The man in the middle and the woman to the right, are my parents. “Lord willin’ and the creek don’t rise,” they will be married 70 years this August. (The third person, to the left, is my mother-in-law, Marj, age 93 – another source of inspiration and several stories…)
How many people can say that their parents were prom king and queen in high school? How many can say that the prom king and queen in question reigned in 1945? How many would believe that the Kimberly, WI royalty from 1945 still reign? There they are, in all their regal glory. Neither of their parents owned a car, so their date consisted of walking for most of their big date night. To think about all that their lives have entailed, the winding, careening, bumpy journey that it has been, and they laugh about all that they have faced. Ask my Dad how it feels to be married for 69 years and he will not hesitate “The first 68 are the hardest.” In the next breath he will quickly add “she’s my best friend and my nurse.”
Lots of people quote Abe Lincoln, Mark Twain, George Carlin, Stephen Covey, or Jesus. I have used some of them. More often than not, I will quote my Dad. He is one of my favorite people to quote. The last two words of the previous sentence weren’t necessary.
“Everything is temporary…”
My parents grew up in the same small town that I claim as my hometown, Kimberly, WI, located about 30 miles south of Green Bay, nestled on the Fox River. The Fox River’s claim to fame – one of the few rivers in the world to flow north. My mom lost her dad in November 1929, the beginning of the Great Depression. He was killed in a car accident at the age of 22. My mom was 8 months old.
My Dad’s family was similar but still unique. His dad, a kind of “ne’er do well” as they were referred to in those days, tried farming, didn’t like it, went from one job to another. He was about to lose his job at the paper mill in town when cancer claimed him in 1943. My dad was 14. My Grandma Dietzler went from bar to bar to grocery store to liquor store paying his debts with the little that she had gotten from her late husband’s life insurance.
When asked how they got through the Depression, they look at each other and shrug. “We didn’t know it could be any different.” Now he admits that life has its ups and downs, seasons, peaks and valleys. He admits that maybe they didn’t fully appreciate all the good times while they lasted. “You know that you’re getting old when it’s not the years going by so fast, but the decades,” he says as he laughs, and looks down.
Jobs at the mill changed, ownership changed, he kept his equilibrium, positive attitude and did whatever was asked from him. They added to his responsibilities one job that no matter what department he was in, or what job he was doing, it always came back to him. In the days before direct deposit, he was given the task of handing out the paychecks; he could do it quickly without people having to say their names when they got up to the window – he knew everyone and had their checks ready.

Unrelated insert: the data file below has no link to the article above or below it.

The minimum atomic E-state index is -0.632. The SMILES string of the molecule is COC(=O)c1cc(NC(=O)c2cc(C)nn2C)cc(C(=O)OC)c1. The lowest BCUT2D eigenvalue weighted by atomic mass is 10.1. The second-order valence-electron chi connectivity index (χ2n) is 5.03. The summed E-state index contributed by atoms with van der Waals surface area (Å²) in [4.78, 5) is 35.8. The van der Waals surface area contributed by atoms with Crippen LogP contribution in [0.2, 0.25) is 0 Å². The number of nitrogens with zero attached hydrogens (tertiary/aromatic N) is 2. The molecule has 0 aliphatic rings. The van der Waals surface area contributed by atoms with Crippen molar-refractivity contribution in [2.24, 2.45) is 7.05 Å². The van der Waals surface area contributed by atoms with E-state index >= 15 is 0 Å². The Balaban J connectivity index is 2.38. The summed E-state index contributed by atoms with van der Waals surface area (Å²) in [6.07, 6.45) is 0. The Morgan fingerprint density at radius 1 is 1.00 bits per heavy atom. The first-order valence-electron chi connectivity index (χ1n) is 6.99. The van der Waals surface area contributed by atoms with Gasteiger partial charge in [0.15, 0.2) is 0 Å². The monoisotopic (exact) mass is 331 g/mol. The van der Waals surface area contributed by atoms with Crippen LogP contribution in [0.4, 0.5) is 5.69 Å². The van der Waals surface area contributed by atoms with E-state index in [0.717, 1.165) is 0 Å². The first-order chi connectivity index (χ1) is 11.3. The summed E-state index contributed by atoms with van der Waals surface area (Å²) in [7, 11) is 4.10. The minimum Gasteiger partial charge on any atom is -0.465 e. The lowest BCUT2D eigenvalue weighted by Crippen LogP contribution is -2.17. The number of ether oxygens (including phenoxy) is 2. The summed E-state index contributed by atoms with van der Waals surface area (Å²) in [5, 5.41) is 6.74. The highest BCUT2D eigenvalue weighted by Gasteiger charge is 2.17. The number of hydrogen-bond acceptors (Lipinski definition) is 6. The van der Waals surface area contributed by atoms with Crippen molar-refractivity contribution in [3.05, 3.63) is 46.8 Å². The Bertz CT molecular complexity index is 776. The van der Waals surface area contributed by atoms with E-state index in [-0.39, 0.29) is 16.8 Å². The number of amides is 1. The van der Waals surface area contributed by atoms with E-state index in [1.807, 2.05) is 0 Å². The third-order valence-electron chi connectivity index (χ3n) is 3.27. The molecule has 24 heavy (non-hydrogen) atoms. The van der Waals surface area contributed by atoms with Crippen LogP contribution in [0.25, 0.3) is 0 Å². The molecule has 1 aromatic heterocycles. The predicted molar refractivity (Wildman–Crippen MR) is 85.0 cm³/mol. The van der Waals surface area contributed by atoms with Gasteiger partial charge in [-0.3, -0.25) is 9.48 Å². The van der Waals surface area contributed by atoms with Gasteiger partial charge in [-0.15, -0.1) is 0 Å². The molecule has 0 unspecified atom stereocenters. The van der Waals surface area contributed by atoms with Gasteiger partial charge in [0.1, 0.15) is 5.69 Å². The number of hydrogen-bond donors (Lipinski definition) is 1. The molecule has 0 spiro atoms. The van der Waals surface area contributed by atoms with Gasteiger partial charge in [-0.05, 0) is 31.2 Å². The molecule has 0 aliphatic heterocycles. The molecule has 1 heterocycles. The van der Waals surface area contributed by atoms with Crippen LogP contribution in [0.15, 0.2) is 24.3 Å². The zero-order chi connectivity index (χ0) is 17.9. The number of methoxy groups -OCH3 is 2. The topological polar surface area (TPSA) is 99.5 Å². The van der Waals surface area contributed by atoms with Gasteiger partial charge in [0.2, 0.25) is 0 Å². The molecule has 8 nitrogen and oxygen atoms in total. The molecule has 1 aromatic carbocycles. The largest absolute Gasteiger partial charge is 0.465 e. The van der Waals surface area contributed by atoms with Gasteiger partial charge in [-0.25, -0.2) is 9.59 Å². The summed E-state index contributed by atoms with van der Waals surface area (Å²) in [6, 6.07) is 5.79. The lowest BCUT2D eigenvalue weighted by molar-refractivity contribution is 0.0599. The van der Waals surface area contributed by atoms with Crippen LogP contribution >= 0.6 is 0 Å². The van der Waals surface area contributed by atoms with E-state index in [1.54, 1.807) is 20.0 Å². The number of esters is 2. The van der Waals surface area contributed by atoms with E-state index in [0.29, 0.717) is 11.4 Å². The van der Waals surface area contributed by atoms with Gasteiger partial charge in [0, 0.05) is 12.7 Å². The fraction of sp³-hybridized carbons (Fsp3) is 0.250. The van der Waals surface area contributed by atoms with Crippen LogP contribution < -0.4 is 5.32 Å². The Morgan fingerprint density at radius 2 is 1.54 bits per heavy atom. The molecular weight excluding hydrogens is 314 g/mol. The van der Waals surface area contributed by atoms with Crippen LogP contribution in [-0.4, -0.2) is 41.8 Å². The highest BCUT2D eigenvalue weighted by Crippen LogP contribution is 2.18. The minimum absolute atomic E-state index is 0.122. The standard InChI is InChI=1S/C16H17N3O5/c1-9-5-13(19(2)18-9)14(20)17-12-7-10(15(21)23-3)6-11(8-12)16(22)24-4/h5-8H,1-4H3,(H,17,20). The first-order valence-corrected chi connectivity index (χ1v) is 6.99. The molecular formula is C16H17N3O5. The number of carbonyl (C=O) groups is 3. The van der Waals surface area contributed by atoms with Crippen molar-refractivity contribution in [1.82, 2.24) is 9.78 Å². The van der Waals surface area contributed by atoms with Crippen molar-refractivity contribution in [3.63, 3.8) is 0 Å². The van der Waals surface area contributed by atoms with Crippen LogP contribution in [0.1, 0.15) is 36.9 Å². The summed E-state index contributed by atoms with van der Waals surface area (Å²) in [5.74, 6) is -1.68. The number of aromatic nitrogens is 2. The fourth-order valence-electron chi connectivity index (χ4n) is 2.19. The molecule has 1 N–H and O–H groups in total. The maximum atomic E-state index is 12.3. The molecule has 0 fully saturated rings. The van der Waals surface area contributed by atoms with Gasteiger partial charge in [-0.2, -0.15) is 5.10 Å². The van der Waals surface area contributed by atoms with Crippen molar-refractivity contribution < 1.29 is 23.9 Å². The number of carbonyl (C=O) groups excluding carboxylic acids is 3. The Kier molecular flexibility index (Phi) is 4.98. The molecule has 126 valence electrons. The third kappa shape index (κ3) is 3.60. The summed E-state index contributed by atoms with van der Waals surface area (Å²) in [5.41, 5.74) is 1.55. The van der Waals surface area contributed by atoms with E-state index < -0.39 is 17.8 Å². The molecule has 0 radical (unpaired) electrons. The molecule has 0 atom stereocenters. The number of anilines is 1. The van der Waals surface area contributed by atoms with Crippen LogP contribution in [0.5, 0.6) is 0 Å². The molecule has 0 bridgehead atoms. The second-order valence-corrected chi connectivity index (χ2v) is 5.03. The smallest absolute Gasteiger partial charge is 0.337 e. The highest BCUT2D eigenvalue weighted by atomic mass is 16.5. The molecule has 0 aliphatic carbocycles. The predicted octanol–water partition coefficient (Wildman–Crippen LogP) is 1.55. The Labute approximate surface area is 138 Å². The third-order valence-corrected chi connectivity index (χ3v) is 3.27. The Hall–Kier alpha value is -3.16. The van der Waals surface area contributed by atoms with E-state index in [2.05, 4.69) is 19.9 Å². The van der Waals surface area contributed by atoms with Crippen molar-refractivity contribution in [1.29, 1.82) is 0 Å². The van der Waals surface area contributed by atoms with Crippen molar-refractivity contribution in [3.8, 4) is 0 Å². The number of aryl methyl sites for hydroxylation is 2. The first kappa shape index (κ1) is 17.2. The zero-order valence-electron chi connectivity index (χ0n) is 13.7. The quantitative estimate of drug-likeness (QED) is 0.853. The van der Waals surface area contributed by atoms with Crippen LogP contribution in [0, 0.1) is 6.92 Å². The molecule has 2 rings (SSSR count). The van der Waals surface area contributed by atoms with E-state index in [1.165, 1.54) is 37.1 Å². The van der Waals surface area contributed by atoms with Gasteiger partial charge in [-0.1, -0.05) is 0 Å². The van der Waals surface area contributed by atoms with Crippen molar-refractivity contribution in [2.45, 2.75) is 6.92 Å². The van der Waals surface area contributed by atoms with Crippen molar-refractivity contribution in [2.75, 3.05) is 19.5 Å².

Take one way there, and a different way back
Though he never had a college education, he has never stopped reading, he has never stopped being curious, he has never stopped asking questions. I love that we never run out of things to talk about because he will always bring up the book that he is reading or the one that he just finished. I love that no matter where we go, he wants to do what he did all the years that they drove to Florida, or to all the different golf courses that they played: “Take one way to get there, and take a different way back. That way you’ll get a chance to see new things.”
Life isn’t summed up with cute little sayings. But sometimes, simple truths are shared simply. I love that my parents succeeded at something that isn’t easy to succeed at. What is their magic elixir for being each other’s one and only, and staying that way for almost 70 years? Persistence. They just gave each other second and third and fourth chances, and never found themselves on that last chance.
Here’s another of Dad’s beautiful sayings, simple, yet so full of his optimism and his realism. When I had a crappy job, or a crappy outlook or a crappy class he’d look at me after I had once again said “I’m never gonna get this. I’m always so dumb about this stuff…” His response was ⤵︎
Never say never. Never say always. Nothing is impossible, and nothing is forever. At least if you keep trying, you know that you can keep after something, and if you always give up, you’re always going to be a quitter.
“Every day is a good day, some days are just better.” – Alan Dietzler’s response if you ask him how he is…
And I have been blessed to have this shining example as my Dad for all of my nearly 60 years. My son was born the year after Dad retired, so at the age of almost 26, his only knowledge of grandpa is of grandpa retired. Dad taught Zack the finer things of the game of golf. He instilled such a love for the game in him that Zack took the game up for his life’s work, and is now an assistant pro at a golf course.
Life is not a problem to be solved, but a mystery to be lived…
With passing years, there have been sacrifices. Don’t talk to my parents about them. Friends have passed. Co-workers, siblings, acquaintances… they don’t make the trip down to Florida every winter any more, they don’t drive much anymore. Mom and Dad love to play golf yet, but only 9 holes, 18 is too much. “I’m just happy to be playing on this side of the grass…”
And when the day comes and they leave this life, I’ll be sad, and I’ll mourn, and I know that life will never be the same. But I’ll never be empty.